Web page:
For decades, Frisbees and other flying discs have entertained one generation after the other. Two local men have spent most of their lives doing that professionally, right here in Washtenaw County. 89.1 WEMU's Jorge Avellan met up with them and has their story.
It was 1973, and then-24 year-old Brian Hayes, who now lives in Lima Township, wanted to keep playing Frisbee during the winter months in Michigan. So he, along with his friend Mark Hickey, decided to use the Bowen Field House at Eastern Michigan University. Hayes says other friends started to join in on the fun, and then, something unexpected happened.
"The basketball coach saw us in there every day and saw that we were getting better and better and asked us to do a halftime show. And everything else evolved after that," said Hayes.
Out of that came the “Air Aces," a four-member professional Frisbee disc team that eventually performed during halftime shows for the Detroit Pistons. The group is now known as the “Flying Aces.” In addition to sporting events, the team did and continues to do shows for school districts and libraries in Washtenaw County, as well as private events. I met up with the two remaining members at the Ypsilanti District Library’s Whittaker branch.
"That’s a dog disc, here’s the whistler, this is a chameleon."
Sixty-two year-old Jay Moldenhauer looks through a bag of discs and selects a couple of “Sky Stylers.” Those are usually used for freestyling. We’re inside the library’s community meeting room because the team prefers to perform indoors to avoid wind issues. Moldenhauer starts off with a trick called “Nail Delay.” It’s similar to spinning a basketball on your finger but with a disc and on your nail.
To help with the nail delay, both Hayes and Moldenhauer use fake nails that they attach with crazy glue. Moldenhauer, who joined the team in 1979, describes his set.
Jay: My middle here on my left hand, is flesh-colored and if I lost this in the grass, losing any of these in the grass is tough, inside is kind of hard. But the one on my left finger, my index finger here, is kind of a peach color almost see through. And then on my right hand, on my index finger I’ve got one, and the guy who made this, Danny Arnell, he likes to experiment so he put a little heart in there.
Jorge: That’s your party one right? Because it sparkles.
Jay: That is the party one. Good call. I wasn’t even sure how to describe that part.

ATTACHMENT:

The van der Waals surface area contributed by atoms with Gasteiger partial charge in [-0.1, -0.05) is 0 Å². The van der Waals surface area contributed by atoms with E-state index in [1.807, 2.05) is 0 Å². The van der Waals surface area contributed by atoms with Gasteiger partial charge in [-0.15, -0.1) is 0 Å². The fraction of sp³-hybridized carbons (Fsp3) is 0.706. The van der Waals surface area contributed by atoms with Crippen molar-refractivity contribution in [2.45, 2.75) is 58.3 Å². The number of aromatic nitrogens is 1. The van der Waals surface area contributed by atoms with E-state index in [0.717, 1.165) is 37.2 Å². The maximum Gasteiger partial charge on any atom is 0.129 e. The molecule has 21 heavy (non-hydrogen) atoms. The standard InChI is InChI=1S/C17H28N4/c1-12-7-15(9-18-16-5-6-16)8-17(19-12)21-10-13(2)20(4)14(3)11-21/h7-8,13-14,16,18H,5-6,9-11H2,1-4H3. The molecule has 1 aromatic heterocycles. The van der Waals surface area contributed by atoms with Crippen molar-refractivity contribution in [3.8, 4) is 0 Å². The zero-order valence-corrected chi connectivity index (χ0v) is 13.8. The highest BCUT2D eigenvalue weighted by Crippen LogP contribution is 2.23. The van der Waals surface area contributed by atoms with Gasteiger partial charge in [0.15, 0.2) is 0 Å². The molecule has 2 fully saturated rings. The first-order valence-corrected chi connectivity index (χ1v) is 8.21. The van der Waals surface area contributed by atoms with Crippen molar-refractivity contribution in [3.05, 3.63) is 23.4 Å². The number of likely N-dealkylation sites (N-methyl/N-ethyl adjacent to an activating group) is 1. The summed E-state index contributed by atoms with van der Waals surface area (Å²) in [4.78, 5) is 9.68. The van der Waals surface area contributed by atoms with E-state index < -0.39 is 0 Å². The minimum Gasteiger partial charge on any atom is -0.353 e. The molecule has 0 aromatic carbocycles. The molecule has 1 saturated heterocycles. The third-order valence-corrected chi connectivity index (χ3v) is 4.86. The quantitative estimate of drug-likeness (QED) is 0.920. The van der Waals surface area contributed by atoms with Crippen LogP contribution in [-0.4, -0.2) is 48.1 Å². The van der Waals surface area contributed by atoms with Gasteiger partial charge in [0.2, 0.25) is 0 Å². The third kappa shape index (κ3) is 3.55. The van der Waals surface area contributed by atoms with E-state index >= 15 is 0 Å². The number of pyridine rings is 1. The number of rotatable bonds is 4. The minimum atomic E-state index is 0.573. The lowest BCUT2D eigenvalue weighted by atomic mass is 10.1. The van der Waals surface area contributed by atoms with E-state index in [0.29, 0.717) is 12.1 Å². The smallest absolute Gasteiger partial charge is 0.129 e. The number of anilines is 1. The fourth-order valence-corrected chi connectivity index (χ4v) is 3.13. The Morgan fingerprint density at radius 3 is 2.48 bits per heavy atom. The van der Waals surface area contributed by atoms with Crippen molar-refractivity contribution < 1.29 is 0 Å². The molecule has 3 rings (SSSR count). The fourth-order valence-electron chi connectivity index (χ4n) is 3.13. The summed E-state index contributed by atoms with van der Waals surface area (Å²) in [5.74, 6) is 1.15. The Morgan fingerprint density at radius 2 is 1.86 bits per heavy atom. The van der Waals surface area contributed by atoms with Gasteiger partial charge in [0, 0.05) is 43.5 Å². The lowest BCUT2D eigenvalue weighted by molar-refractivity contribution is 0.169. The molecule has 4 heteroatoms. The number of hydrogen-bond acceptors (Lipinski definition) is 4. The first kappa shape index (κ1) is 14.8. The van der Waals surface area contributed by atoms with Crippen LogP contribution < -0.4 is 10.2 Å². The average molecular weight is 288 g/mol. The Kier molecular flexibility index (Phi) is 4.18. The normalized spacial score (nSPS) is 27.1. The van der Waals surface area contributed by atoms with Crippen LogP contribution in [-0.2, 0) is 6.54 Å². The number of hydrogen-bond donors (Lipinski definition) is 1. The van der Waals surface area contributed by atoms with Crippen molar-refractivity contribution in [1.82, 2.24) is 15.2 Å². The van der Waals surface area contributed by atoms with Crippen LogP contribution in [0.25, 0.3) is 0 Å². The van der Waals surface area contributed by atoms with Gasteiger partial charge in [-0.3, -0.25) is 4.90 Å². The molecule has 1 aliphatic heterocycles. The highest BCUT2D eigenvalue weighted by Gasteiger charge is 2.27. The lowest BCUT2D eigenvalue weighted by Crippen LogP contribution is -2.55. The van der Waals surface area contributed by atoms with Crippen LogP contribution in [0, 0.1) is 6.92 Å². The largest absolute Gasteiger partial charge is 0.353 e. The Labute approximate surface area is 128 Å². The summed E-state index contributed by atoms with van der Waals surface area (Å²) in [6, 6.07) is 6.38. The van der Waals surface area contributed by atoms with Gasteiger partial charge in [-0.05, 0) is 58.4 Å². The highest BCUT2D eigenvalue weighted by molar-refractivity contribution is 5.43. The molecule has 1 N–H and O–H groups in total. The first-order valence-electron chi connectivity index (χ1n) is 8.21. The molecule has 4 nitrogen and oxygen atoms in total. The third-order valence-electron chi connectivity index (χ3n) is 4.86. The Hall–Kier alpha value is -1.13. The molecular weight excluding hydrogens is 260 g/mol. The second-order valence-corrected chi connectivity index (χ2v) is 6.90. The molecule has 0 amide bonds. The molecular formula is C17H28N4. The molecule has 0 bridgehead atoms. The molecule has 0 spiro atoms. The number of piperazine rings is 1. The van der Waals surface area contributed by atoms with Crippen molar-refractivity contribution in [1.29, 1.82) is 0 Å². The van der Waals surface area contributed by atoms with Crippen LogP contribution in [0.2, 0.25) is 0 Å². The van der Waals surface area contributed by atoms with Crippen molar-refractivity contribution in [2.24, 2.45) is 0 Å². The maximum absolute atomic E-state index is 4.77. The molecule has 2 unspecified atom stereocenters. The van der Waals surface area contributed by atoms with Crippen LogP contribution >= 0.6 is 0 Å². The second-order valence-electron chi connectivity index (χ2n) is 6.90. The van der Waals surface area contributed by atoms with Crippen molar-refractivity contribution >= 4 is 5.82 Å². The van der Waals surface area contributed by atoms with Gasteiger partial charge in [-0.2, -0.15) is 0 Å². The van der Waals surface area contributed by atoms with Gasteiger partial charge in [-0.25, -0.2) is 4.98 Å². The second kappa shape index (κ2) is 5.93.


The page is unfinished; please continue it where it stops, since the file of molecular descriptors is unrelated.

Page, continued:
The duo then stands about 15 feet apart from each other to perform a trick called “Triple Fake.” Hayes explains what they’re doing.
Brian: Jay is going to start off facing me, and then, at the last second, he’s going to pivot around and catch it on his blind side. You can bend over and catch it behind your back. And you can try the Pretzel Catch. Now make sure on this one, especially the adults, that you’re stretched out.
Jorge: The Pretzel Catch?
Jay: Yeah, you put your hands right down between your legs, your right hand down, lift the right leg up and then you tuck your hand behind the heel of your foot and your hand will be out in a pretzel or figure four configuration.
Brian: If you’re really careful, you can catch it with your knees.
Hayes says flying disc tricks increased in popularity around 1974 during Frisbee tournaments. That was shortly after he graduated from EMU with a degree in Speech and Broadcasting. But since the “Flying Aces” had enough paying gigs, Hayes made that his full-time job. Meanwhile, Moldenhauer performed part-time while working on the assembly line at General Motors. He retired from that job 10 years ago.
Both of the men are now playing catch with a disc called the “Whistler.” Hayes explains why it’s called that.
"This one has little notches in the rim so when I throw it…(whistle sound)...great novelty disc, fabulous tool for blind athletes. We had a blind high school student come-up about 20 years ago in Buchanan Michigan, had us throw the whistler. It took him about seven or eight tries. First ones bumped off his arm, hit him in the chest, but on about the seventh try, he had such a fine sense of hearing that he was able to nail that thing," said Hayes.
The Flying Aces have performed over 7,000 shows around the country, Puerto Rico, and even Saudi Arabia. Their goal is not only to entertain but motivate others to live a healthier life by being active. The duo is not ready to retire just yet, but when they do, they would like to become physical education consultants for local schools.
Non-commercial, fact based reporting is made possible by your financial support. Make your donation to WEMU today to keep your community NPR station thriving.
— Jorge Avellan is a reporter for 89.1 WEMU News. Contact him at 734.487.3363 or email him email@example.com